When handling the mantis, try to let them climb onto your hand. That way, you don’t run the risk of accidentally crushing them. In addition, by doing it this way they will perceive your hand as something to climb on rather than a threat.

If you move your hand suddenly to grab them, it’s understandable that they’ll become frightened and act defensively. Defensive reactions include them grabbing you with their claws and biting. Even though they’re not venomous or anything like that, it’s still a stressful situation for your mantis, which is something you want to avoid.

Once they’re in your hand, you can let them walk around. Try to not make any sudden movements as this can spook them which can lead to them trying to fly away or playing dead.

When handling them, make sure you do so close to the floor. If they get spooked they can fall off your hand. Long-distance falls can do a lot of damage, which is why it’s best to handle them close to the floor.

Caring for an Orchid Mantis

I, Luc Viatour, CC BY-SA 3.0, via Wikimedia Commons

The Orchid Mantis is not particularly difficult to care for. As long as you provide them with enough food, a good enclosure, proper humidity, and a nice temperature, they will be more than happy.

Here’s what they need to thrive.

Tank setup

The minimum enclosure size for an Orchid Mantis is at least 3 times the height and twice as wide as the animal. Of course, a bigger cage doesn’t hurt either and a larger enclosure is typically preferred. However, bigger is not always better, since an enclosure that is too large can make it difficult for your mantis to hunt. A good enclosure size is typically somewhere between 12″x8″x8″ and 12″x12″x12″.

When it comes to decorating the enclosure, you can get as creative as you want. You can choose to create a super fancy bioactive enclosure or keep it simple and provide them only with the basics.

They need a variety of objects to climb on, such as a piece of cork bark, large sticks, and branches. This will not only help them to ambush their prey, but it also gives them a place to hang when molting and a place to hide.

Plants (real or fake) are also good additions to their cage.

Temperature & Humidity

The Orchid Mantis is native to Southeast Asia, a region that’s known for being hot and humid. In captivity, they need an environment that’s similar to their natural habitat.

They do best in temperatures that are around 80°F but can survive in temperatures between 77°F and 85°F.

If your house or apartment is not in this temperature range you might need to use supplemental heating to keep your mantis comfortable. Space heaters, heat lamps, or heat mats are good options that you can use.

As for humidity, relative humidity between 60 and 80% is ideal for this species. This allows them to molt properly and also keeps them comfortable. To keep the humidity at adequate levels misting is recommended.

Ventilation is also very important to prevent the growth of bacteria and mold.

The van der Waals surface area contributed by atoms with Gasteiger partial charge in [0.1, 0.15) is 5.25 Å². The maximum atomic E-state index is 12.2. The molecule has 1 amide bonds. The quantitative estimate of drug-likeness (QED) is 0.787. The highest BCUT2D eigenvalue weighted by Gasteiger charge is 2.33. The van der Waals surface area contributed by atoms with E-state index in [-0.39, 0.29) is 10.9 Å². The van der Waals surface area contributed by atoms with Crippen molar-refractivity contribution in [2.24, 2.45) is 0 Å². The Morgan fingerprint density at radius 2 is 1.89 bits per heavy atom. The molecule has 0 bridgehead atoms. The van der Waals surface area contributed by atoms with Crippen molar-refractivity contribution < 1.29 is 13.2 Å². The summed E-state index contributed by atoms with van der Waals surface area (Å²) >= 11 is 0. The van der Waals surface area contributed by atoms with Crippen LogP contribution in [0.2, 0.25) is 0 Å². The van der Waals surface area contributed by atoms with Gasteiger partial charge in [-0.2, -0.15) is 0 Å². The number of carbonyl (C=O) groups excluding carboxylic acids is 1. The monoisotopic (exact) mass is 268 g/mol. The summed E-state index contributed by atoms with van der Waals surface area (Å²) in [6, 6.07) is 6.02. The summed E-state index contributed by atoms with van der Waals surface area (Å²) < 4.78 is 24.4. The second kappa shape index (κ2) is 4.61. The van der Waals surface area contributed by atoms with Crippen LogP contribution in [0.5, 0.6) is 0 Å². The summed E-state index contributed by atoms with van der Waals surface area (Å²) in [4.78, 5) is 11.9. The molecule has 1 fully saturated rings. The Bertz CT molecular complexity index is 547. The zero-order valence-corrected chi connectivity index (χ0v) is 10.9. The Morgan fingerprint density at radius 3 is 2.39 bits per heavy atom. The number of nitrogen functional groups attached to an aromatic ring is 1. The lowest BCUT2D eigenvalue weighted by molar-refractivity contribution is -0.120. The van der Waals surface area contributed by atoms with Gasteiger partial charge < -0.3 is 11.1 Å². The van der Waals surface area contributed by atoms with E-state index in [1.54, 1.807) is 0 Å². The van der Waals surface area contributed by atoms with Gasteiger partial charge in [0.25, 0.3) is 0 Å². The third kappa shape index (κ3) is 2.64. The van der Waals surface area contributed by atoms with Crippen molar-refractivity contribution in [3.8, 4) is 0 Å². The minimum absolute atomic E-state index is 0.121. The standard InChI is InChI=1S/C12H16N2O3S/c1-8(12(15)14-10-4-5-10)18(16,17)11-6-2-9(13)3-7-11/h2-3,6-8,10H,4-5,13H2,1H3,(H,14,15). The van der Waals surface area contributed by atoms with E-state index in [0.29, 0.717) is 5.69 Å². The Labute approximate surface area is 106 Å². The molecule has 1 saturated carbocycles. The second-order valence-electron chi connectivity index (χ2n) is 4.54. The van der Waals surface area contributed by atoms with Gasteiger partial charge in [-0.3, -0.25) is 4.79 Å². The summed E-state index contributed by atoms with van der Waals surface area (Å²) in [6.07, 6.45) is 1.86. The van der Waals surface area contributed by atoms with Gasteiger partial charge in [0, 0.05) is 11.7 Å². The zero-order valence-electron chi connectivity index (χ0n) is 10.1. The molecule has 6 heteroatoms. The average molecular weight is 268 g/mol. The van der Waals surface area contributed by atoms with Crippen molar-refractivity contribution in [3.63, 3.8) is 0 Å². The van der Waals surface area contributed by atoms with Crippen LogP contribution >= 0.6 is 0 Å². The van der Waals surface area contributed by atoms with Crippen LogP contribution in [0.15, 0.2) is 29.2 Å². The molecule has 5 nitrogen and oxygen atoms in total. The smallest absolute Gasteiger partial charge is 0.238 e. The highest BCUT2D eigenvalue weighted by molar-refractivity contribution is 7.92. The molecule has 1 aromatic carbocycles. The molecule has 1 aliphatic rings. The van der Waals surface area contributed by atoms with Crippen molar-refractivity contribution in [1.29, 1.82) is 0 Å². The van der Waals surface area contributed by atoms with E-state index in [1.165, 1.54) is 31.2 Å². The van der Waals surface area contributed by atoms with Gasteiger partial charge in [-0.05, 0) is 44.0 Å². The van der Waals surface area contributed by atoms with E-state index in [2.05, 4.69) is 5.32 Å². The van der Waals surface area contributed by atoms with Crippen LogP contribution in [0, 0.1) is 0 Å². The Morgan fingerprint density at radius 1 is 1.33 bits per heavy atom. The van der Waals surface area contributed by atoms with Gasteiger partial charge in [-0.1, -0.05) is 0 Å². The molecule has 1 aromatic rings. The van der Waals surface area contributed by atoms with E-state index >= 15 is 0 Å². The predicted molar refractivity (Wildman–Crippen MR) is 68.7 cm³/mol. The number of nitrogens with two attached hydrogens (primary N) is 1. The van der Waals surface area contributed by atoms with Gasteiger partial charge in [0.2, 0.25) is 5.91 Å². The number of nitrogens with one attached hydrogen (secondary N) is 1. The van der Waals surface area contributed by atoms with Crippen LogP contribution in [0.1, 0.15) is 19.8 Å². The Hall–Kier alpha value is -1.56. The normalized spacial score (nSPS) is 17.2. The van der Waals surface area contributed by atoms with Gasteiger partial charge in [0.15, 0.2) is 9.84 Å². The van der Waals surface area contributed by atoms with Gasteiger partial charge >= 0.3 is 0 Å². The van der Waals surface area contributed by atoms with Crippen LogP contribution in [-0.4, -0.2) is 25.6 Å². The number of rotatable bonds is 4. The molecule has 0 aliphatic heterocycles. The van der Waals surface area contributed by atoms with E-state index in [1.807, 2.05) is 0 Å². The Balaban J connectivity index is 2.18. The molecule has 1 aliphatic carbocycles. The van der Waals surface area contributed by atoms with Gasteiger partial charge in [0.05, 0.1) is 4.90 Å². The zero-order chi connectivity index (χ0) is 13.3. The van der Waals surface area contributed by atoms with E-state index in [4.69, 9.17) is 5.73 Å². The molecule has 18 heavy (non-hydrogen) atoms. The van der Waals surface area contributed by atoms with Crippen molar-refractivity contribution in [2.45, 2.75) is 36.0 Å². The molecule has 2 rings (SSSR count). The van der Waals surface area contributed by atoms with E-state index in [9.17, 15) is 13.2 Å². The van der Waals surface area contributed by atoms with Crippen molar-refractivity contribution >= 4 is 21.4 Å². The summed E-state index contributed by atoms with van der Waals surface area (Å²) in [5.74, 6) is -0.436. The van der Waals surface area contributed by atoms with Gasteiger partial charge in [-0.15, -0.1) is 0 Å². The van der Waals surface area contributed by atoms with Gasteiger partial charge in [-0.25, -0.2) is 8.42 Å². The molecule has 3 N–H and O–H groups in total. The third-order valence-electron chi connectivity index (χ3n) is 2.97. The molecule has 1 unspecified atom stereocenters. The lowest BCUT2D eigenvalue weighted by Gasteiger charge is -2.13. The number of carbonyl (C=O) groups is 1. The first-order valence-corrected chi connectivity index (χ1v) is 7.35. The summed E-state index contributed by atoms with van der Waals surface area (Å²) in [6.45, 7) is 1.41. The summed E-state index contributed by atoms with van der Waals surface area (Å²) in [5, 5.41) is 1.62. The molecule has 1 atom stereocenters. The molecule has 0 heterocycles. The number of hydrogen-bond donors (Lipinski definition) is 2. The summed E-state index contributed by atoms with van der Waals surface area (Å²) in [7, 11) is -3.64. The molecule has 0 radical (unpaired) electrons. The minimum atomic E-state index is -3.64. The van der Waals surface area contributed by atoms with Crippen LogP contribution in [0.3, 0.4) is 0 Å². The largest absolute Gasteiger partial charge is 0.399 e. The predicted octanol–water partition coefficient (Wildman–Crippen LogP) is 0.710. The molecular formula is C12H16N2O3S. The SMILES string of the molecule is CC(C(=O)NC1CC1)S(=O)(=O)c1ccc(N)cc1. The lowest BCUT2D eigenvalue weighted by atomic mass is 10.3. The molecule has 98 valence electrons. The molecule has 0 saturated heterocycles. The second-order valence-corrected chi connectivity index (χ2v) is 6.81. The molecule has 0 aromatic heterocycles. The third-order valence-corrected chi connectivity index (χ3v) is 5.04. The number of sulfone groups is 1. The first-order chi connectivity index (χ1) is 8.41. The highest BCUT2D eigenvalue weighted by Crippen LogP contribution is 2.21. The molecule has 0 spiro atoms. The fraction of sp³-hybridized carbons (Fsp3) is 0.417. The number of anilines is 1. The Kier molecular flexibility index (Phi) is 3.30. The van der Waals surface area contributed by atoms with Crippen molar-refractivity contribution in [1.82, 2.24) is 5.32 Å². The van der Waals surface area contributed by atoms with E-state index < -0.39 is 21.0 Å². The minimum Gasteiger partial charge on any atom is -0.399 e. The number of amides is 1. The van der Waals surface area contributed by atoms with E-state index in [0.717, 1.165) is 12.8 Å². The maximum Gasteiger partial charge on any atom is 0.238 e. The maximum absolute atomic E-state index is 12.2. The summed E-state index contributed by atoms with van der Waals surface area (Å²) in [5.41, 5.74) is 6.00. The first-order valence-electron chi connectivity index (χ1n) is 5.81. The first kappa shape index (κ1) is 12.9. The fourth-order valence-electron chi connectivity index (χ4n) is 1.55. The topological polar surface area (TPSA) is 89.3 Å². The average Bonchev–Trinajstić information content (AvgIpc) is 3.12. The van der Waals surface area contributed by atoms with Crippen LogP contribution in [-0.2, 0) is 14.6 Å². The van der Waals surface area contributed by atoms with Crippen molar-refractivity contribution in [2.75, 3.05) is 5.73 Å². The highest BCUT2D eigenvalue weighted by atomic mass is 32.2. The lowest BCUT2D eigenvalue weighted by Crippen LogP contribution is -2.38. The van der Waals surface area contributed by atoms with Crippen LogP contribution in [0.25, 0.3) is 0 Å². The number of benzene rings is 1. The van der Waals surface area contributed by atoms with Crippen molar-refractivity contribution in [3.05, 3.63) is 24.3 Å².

Substrate

The Orchid Mantis does not tend to spend a whole lot of time on the floor, yet substrate is still important.

About 2 inches of substrate is sufficient for this species. Good materials to use include coconut fiber, dry leaves, and sticks.

Watering

Orchid Mantises do not need a water bowl to drink from. Instead, they get most of the moisture they need from the food they eat. The rest that they need they obtain by drinking droplets that accumulate in the enclosure as a result of misting.

Spraying their enclosure is important, but young nymphs prefer a drier environment. Spray the enclosure of the nymph about once a week. As they get older, you can increase the frequency of misting.

Diet & Feeding an Orchid Mantis

The Orchid Mantis primarily eats flying insects such as butterflies, bees, and other pollinators in the wild. In captivity, good food sources for them are house flies and blue bottle flies.

They can also eat the occasional butterfly, hoverfly, grasshopper, moth, or ladybug, but this should not be their primary source of food.

As young nymphs, they should primarily eat small fruit flies that increase in size as the mantis gets bigger.

It’s important to note that the Orchid Mantis will only eat live prey. If you try to feed them dead insects they will not eat them.

Furthermore, it’s recommended that you feed them only captive-bred insects from USDA-approved farms or clean homemade cultures. Wild-caught feeder insects are unfortunately often contaminated with pesticides or parasites which are harmful to your mantis.

Molting

Your Orchid Mantis will molt many times throughout its life. You can tell that it’s about to molt by the fact that it will refuse to eat and that it will hang upside down from a branch motionlessly.

These telltale signs that your mantis is about to molt mean that they’re best left alone for a while. Molting is the shedding of the exoskeleton, which as you can imagine is not the easiest thing in the world. A failed molt can result in lost limbs, which is why it’s so important that you do not disturb them during this time.